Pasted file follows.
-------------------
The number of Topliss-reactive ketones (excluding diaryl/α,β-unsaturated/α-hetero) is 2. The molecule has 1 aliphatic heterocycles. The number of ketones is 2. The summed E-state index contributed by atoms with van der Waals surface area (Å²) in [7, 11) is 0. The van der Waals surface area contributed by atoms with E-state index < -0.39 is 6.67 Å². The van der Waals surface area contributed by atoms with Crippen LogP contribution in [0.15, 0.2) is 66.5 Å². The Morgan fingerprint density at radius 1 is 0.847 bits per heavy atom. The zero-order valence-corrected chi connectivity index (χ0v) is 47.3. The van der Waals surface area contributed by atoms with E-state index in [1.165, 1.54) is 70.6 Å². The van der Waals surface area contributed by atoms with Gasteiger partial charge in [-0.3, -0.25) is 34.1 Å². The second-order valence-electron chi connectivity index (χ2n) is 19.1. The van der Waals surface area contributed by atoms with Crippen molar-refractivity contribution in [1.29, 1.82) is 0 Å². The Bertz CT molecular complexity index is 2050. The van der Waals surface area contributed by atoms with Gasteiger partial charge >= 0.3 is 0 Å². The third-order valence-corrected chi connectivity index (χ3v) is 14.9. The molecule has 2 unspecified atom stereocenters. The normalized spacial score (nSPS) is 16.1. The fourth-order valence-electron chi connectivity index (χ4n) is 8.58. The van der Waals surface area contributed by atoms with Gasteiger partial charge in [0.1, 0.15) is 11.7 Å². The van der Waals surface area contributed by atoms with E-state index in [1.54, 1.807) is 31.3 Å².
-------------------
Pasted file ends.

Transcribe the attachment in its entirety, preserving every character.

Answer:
The number of Topliss-reactive ketones (excluding diaryl/α,β-unsaturated/α-hetero) is 2. The molecule has 1 aliphatic heterocycles. The number of ketones is 2. The summed E-state index contributed by atoms with van der Waals surface area (Å²) in [7, 11) is 0. The van der Waals surface area contributed by atoms with E-state index < -0.39 is 6.67 Å². The van der Waals surface area contributed by atoms with Crippen LogP contribution in [0.15, 0.2) is 66.5 Å². The Morgan fingerprint density at radius 1 is 0.847 bits per heavy atom. The zero-order valence-corrected chi connectivity index (χ0v) is 47.3. The van der Waals surface area contributed by atoms with E-state index in [1.165, 1.54) is 70.6 Å². The van der Waals surface area contributed by atoms with Gasteiger partial charge in [-0.3, -0.25) is 34.1 Å². The second-order valence-electron chi connectivity index (χ2n) is 19.1. The van der Waals surface area contributed by atoms with Crippen molar-refractivity contribution in [1.29, 1.82) is 0 Å². The Bertz CT molecular complexity index is 2050. The van der Waals surface area contributed by atoms with Gasteiger partial charge >= 0.3 is 0 Å². The third-order valence-corrected chi connectivity index (χ3v) is 14.9. The molecule has 2 unspecified atom stereocenters. The normalized spacial score (nSPS) is 16.1. The fourth-order valence-electron chi connectivity index (χ4n) is 8.58. The van der Waals surface area contributed by atoms with Gasteiger partial charge in [0.1, 0.15) is 11.7 Å². The van der Waals surface area contributed by atoms with E-state index in [1.54, 1.807) is 31.3 Å².